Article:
I think the official line is that they are member supported, and claim a huge base of memberships (I think they said 15K in Sask, which seems unrealistic). That said, I can't remember ever meeting a member even among admited conservatives. The people on this list, or any other donors are a closely guarded secret that they won't talk about.

I'd say there is a small chance, there is this large but invisible group out there. I can remember seeing newspaper want ads for membership salespeople, so they might push them very hard. While the CTF are generally pretty hard on left or even centre-left policy, parties, and platforms they don't always tow the line with the CONS and their provincial equivalents - very murky group.

I don't like how the media takes their press releases at face value and uncritically reads them on the public airwaves. Even the freakin' CBC does this........
posted by Deep Dish at 2:51 PM on June 26, 2008

"they don't always tow the line with the CONS and their provincial equivalents"

this is true, however the wiki article lists a string of conservative MPs who've emerged from the CTF to take public office. in that way, the CTF functions as kind of an incubator.
posted by klanawa at 3:24 PM on June 26, 2008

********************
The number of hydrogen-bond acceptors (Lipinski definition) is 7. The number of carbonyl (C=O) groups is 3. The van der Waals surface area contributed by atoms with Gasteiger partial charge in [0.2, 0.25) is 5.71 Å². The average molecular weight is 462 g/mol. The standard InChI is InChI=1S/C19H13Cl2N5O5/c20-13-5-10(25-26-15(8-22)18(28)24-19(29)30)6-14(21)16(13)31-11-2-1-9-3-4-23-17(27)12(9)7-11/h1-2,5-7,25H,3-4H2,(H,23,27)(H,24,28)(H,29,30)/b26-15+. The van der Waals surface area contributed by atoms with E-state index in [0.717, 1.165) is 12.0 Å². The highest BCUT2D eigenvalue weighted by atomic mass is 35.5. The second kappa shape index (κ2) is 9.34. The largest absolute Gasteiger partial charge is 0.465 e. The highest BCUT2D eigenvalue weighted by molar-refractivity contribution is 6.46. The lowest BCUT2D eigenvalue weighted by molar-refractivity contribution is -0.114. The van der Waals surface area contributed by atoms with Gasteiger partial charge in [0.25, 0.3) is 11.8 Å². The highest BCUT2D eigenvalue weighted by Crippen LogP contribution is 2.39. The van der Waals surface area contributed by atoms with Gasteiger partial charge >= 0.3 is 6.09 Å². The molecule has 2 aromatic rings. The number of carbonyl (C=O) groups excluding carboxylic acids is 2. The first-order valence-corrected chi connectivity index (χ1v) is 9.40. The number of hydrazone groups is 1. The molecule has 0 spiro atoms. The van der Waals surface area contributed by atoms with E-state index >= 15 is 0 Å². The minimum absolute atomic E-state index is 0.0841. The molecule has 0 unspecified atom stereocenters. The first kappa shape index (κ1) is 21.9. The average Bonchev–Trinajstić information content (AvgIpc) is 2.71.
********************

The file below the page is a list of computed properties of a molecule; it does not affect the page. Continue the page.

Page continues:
They are a registered non-profit federally. However, I'm having difficultly finding the regulations that means they operate under - non-profits incorporated provincially in Alberta do have obligations around financial statement disclosure.

I'm wondering if it wouldn't hurt to just email the CTF and ask them for last year's financial statements.
posted by never used baby shoes at 3:36 PM on June 26, 2008

Thanks, never used baby shoes: there's a list of directors. As of March 31, 2008:


Andy Crooks is a prominent Calgary lawyer, chair of the Canadian Taxpayers Federation and a co-author with Stephen Harper and four other Albertans of the now-famous 2001 Alberta Agenda open letter.

Jim Silye is a Canadian politician, businessman, and former professional football player for the Canadian Football League. ... He is the President and CEO of Eagle Rock Exploration Limited, an oil and gas exploration company based in Calgary, Alberta.

Crooks is described as being a key member of the Reform Party; Silye is a former Reform MP. CBC:
[Stockwell] Day was eventually forced to call a leadership convention. Out in Calgary, sitting in Andy Crooks' office, Stephen Harper was watching the media coverage.

"Stephen turned the monitor off and said, 'What do you think?' So we talked about it then and I think that was the beginning of the decision to run. It was entirely fortuitous."
Nick Loenen is a former Socred MLA and Richmond city councillor; a strong advocate of proportional representation (unusual for a conservative).

Regarding financial disclosure obligations, it looks like the Canada Corporations Act applies. An overview.

In particular: All corporations, both large and small, must hold at least one annual meeting of members every calendar year and not more than 15 months after its previous annual meeting.

And: Each corporation is required to prepare annual financial statements for examination by the auditor. These statements will be presented to the members at the annual meeting along with the report of the auditor.
posted by russilwvong at 5:47 PM on June 26, 2008

« Older if i had waited ten more exits the gas would have...   |   New CA cell phone law: why not ban text messaging? Newer »
This thread is closed to new comments.